The Perils of Self Righteousness

Posted by A.C. Ping
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We all love to right, right? And it can be painful to be wrong, humiliating even? Righteousness compels us to stand up for what we believe in and is associated with being courageous. See Martin Luther King Jnr.

“The ultimate measure of a man is not where he stands in moments of comfort and convenience but where he stands at times of challenge and controversy.”
Martin Luther King Jnr.

Or John Paul Mellencamp,

“If we don’t stand for something, we’ll fall for anything.”


“Let the word go forth… let every nation know whether it wishes us well or ill, that we shall pay any price… to ensure the survival of liberty.”
John F. Kennedy, 26th January 1961

Or Robert Kennedy (1966),

“Each time a man stands up for an ideal,
or acts to improve the lot of others,
or strikes out against injustice,
he sends forth a tiny ripple of hope
and crossing each other from a million
different centres of energy and daring,
those ripples build a current that can
sweep down the mightiest walls of
oppression and resistance.”

But is there a difference between being courageous and standing up for what you believe in and being so pig headed and self-righteous that you are willing to violate the very values you ‘say’ you believe in just to prove a point – or in simple speak – to cut off your nose despite your face?

There’s a few things in play here – firstly there are Values – Values are the things that you believe in that give meaning to life, things like freedom, truth, fairness, equality. The thing about Values is that we aspire to live them but most often we fail to actually deliver. For example, most of us would aspire to live by the Value of honesty but most – if not all - of us have told a lie. So, our Values live in the future as aspirational states of being.

Then there are beliefs about how you think the world works, what is right and wrong, and the way things actually are. These tend to be absolutist things like – either you believe in God or you don’t.

Then there are stories about who we think we are and how we describe the world to ourselves – especially the past – because we need to be able to make sense of what has happened in the past to be able to reconcile our current reality. The who we think we are part is bound up in what’s called ‘Self Identity Theory’ and part of this is our ‘Moral Self Identity’ – in other words how we see ourselves as a good or a bad person. For example a priest is likely to see themselves as a good moral person whereas a thief is likely to see themselves as a bad person.

Now the tricky bit is how these three things mix together – Aspirational Values, Beliefs and Stories.

You’d think that someone with a high Moral Self Identity would be least likely to do bad things but you might be surprised to know that the more tightly you are attached to your Moral Self Identity – the more likely you are to be self-righteous and the more likely you are to use justifications that enable you to do bad things without having to reassess your own view of yourself as a good person – oops…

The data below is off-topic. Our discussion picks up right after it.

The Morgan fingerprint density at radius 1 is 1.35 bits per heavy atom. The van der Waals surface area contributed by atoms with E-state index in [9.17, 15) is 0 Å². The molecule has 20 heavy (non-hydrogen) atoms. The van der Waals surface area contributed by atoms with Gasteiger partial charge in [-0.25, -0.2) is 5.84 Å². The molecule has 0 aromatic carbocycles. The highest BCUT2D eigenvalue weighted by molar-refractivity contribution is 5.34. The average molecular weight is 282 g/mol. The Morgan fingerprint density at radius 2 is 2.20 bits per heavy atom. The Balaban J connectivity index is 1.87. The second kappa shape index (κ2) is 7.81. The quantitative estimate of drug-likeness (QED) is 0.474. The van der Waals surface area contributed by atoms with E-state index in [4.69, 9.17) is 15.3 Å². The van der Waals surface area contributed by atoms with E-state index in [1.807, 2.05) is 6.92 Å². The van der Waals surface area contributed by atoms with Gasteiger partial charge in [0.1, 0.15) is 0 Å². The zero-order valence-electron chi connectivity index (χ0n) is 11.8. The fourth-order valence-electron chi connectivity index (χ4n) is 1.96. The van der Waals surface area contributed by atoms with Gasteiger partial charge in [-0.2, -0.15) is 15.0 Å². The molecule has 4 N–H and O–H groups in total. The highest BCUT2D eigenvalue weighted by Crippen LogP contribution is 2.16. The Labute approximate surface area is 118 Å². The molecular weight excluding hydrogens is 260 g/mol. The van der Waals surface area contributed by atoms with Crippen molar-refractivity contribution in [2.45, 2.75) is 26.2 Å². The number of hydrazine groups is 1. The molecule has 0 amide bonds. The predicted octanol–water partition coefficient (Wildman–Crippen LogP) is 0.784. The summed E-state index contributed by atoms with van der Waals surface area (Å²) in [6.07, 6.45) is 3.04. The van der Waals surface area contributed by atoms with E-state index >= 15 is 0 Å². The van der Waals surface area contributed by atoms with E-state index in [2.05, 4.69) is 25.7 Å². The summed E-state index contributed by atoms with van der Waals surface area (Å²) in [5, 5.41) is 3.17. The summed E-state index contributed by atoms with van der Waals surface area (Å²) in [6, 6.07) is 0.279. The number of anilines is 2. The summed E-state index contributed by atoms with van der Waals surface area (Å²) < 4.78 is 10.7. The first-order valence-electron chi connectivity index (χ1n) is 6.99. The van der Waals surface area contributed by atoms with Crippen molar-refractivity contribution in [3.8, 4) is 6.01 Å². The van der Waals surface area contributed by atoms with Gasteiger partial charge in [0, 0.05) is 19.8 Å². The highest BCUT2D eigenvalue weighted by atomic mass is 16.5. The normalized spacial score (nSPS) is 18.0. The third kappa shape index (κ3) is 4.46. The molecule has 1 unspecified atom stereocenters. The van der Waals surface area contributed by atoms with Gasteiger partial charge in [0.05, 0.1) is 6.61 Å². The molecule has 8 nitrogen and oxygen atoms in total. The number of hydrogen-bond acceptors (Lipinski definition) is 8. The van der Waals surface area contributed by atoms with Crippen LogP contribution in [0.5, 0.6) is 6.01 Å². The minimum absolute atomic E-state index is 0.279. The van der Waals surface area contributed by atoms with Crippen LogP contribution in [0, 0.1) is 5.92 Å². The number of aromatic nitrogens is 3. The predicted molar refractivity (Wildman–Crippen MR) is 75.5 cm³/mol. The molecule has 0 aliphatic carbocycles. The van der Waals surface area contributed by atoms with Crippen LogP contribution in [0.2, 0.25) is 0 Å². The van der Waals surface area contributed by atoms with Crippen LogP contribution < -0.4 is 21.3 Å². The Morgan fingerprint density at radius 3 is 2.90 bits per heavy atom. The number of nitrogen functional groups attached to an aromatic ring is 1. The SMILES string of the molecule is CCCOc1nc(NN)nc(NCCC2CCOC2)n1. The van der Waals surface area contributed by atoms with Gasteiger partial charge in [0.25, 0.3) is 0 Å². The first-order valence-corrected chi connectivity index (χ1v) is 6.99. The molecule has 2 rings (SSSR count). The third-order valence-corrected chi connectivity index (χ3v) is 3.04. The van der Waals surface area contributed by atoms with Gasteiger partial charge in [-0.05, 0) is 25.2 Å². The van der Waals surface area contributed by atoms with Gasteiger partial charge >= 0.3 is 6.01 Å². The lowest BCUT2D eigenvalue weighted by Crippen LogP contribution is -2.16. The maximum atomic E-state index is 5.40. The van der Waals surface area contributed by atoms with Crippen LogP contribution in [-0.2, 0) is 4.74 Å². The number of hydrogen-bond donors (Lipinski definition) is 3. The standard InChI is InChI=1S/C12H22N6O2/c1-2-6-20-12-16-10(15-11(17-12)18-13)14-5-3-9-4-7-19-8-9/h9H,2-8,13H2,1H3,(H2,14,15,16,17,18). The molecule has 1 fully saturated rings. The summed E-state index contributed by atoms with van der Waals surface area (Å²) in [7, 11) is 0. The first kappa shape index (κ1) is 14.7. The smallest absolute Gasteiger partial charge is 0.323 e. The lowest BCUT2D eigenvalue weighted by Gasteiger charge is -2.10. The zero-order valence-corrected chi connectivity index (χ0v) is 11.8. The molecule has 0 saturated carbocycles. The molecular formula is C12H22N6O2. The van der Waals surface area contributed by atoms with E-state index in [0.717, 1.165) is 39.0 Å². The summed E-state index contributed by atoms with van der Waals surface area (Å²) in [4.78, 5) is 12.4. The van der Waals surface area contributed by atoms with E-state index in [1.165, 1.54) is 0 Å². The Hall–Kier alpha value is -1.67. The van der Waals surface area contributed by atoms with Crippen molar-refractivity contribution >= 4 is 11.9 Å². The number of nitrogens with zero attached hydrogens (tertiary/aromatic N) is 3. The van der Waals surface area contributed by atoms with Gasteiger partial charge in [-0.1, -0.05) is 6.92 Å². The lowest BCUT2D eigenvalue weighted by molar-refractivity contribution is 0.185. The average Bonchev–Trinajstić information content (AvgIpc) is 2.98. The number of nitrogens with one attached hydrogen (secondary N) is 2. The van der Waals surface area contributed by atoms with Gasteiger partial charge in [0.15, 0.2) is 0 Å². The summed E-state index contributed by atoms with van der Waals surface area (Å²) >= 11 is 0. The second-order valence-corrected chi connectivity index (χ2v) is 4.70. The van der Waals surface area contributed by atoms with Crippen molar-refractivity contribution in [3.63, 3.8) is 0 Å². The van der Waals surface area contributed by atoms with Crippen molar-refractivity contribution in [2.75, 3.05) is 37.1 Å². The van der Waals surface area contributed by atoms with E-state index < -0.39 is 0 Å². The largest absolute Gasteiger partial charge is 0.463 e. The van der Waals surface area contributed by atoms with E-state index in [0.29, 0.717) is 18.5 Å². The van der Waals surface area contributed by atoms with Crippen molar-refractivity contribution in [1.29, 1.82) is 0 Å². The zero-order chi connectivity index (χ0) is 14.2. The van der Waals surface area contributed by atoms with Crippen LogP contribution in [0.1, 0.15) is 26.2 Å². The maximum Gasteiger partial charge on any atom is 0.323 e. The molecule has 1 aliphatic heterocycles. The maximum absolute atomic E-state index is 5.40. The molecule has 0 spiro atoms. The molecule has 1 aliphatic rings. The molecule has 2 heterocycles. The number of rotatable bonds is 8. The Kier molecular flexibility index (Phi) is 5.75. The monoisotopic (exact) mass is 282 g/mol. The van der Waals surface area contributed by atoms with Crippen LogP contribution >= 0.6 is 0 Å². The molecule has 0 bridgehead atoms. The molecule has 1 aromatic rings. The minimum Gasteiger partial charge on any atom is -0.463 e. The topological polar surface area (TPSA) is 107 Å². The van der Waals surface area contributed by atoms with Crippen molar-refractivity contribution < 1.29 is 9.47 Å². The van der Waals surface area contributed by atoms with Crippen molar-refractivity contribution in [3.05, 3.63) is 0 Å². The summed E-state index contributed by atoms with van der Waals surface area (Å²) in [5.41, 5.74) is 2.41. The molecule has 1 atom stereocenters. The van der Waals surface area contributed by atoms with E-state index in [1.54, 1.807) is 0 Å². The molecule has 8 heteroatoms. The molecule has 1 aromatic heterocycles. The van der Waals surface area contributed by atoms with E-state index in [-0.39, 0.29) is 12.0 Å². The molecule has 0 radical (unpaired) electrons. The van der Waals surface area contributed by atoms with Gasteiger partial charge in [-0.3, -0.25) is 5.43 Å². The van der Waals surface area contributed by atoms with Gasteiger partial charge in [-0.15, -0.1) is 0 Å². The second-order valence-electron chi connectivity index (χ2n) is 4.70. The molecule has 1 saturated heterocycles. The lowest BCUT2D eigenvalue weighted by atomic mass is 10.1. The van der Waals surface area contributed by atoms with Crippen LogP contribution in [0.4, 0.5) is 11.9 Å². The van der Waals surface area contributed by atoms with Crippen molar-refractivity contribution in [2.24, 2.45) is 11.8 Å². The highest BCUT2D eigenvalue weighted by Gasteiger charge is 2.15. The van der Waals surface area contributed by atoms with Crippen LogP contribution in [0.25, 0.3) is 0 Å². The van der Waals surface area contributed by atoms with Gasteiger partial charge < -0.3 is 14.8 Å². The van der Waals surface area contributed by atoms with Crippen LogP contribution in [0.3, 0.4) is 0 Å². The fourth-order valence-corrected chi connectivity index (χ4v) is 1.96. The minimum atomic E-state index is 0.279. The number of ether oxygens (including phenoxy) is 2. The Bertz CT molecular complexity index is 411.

Check out the graph below 


You see aspirations live in the Future, stories and who we believe we are live in the Past. Someone who has a strongly held view of who they are will fight to defend that view by telling a supportive story that leaves them in the position of being RIGHT – hence self-righteousness.

Complicated huh? What makes it even more complicated is that we have an inherent self-serving bias which leads us to perceptual blindness – in other words we see what we wish to see in order to support our fixed view of the World.

A ‘supportive story’ then won’t be based on all the facts, it will be based on a selective view of the World and will justify why the action needed to be taken and why it is fair. Some moral justifications for doing things however, actually neutralise the very Values that we say we aspire to up hold. There are seven common ones:-
-    It’s not my responsibility (e.g. Nazi Germany “I was just following orders”)
-    It’s not hurting anyone (e.g. Graffiti)
-    They deserved it (e.g. Israel v Palestine)
-    Condemning the condemners (e.g. “If you think I’m bad you should see them”)
-    Appeal to higher loyalties (e.g. I did it for Family, Country, God…)
-    Everyone else is doing it so I had no choice (e.g. bribes in developing countries)
-    I deserve it (e.g. “I’ve worked back for the last two weeks so I deserve to take whatever stationary I want”)

Now this article is about Self Righteousness so let’s put it all into perspective – the more attached you are to being RIGHT, the more willing you will be to use these justifications which neutralise morals, to ensure that at least in your own mind (and maybe to your supporters) you remain RIGHT.

Good for you :)

However, in your determination to be RIGHT you may have violated the very Values that you aspire to uphold and in doing so have well and truly trapped yourself in the Past and closed the door to creating the possible Future you want – go figure? – and all because you are determined to be RIGHT…


Right/Wrong thinking traps us in the Past and holds us in an ever spiralling cycle of ego based conflict.

If you find yourself in this cycle try reframing by asking better questions – What is it that you actually want? What do you need to do to create this? What do you need to let go of to allow you to move forwards?

Most importantly – as hard as it may be sometimes it’s incredibly empowering to be able to simply say “I’m sorry”.

In peace and love always.

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